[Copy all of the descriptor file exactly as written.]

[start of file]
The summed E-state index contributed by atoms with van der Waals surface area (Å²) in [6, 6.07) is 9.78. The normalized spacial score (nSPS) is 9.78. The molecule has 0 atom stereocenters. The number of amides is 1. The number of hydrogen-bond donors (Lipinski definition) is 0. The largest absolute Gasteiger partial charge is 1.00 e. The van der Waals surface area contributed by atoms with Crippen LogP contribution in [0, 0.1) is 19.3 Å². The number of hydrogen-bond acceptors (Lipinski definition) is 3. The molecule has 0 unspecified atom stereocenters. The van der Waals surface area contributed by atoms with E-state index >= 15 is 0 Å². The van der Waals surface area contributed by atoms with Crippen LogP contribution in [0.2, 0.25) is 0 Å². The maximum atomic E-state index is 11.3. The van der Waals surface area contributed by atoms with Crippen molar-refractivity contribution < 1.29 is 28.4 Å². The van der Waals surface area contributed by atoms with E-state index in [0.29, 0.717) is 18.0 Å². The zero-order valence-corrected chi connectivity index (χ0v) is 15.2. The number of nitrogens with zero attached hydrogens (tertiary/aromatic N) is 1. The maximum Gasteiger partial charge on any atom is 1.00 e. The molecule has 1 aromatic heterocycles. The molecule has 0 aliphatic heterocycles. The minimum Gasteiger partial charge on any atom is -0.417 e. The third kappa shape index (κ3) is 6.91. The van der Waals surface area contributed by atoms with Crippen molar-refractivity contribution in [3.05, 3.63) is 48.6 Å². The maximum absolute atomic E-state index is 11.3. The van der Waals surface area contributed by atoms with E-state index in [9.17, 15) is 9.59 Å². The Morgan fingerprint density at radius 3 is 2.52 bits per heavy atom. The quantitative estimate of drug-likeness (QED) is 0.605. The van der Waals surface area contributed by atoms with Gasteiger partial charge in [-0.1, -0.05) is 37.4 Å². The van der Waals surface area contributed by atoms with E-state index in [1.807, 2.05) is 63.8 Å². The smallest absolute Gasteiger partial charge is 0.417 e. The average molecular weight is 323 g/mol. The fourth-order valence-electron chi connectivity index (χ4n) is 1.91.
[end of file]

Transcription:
The summed E-state index contributed by atoms with van der Waals surface area (Å²) in [6, 6.07) is 9.78. The normalized spacial score (nSPS) is 9.78. The molecule has 0 atom stereocenters. The number of amides is 1. The number of hydrogen-bond donors (Lipinski definition) is 0. The largest absolute Gasteiger partial charge is 1.00 e. The van der Waals surface area contributed by atoms with Crippen LogP contribution in [0, 0.1) is 19.3 Å². The number of hydrogen-bond acceptors (Lipinski definition) is 3. The molecule has 0 unspecified atom stereocenters. The van der Waals surface area contributed by atoms with E-state index >= 15 is 0 Å². The van der Waals surface area contributed by atoms with Crippen LogP contribution in [0.2, 0.25) is 0 Å². The maximum atomic E-state index is 11.3. The van der Waals surface area contributed by atoms with Crippen molar-refractivity contribution < 1.29 is 28.4 Å². The van der Waals surface area contributed by atoms with E-state index in [0.29, 0.717) is 18.0 Å². The zero-order valence-corrected chi connectivity index (χ0v) is 15.2. The number of nitrogens with zero attached hydrogens (tertiary/aromatic N) is 1. The maximum Gasteiger partial charge on any atom is 1.00 e. The molecule has 1 aromatic heterocycles. The molecule has 0 aliphatic heterocycles. The minimum Gasteiger partial charge on any atom is -0.417 e. The third kappa shape index (κ3) is 6.91. The van der Waals surface area contributed by atoms with Crippen molar-refractivity contribution in [3.05, 3.63) is 48.6 Å². The maximum absolute atomic E-state index is 11.3. The van der Waals surface area contributed by atoms with E-state index in [9.17, 15) is 9.59 Å². The Morgan fingerprint density at radius 3 is 2.52 bits per heavy atom. The quantitative estimate of drug-likeness (QED) is 0.605. The van der Waals surface area contributed by atoms with Gasteiger partial charge in [-0.1, -0.05) is 37.4 Å². The van der Waals surface area contributed by atoms with E-state index in [1.807, 2.05) is 63.8 Å². The smallest absolute Gasteiger partial charge is 0.417 e. The average molecular weight is 323 g/mol. The fourth-order valence-electron chi connectivity index (χ4n) is 1.91.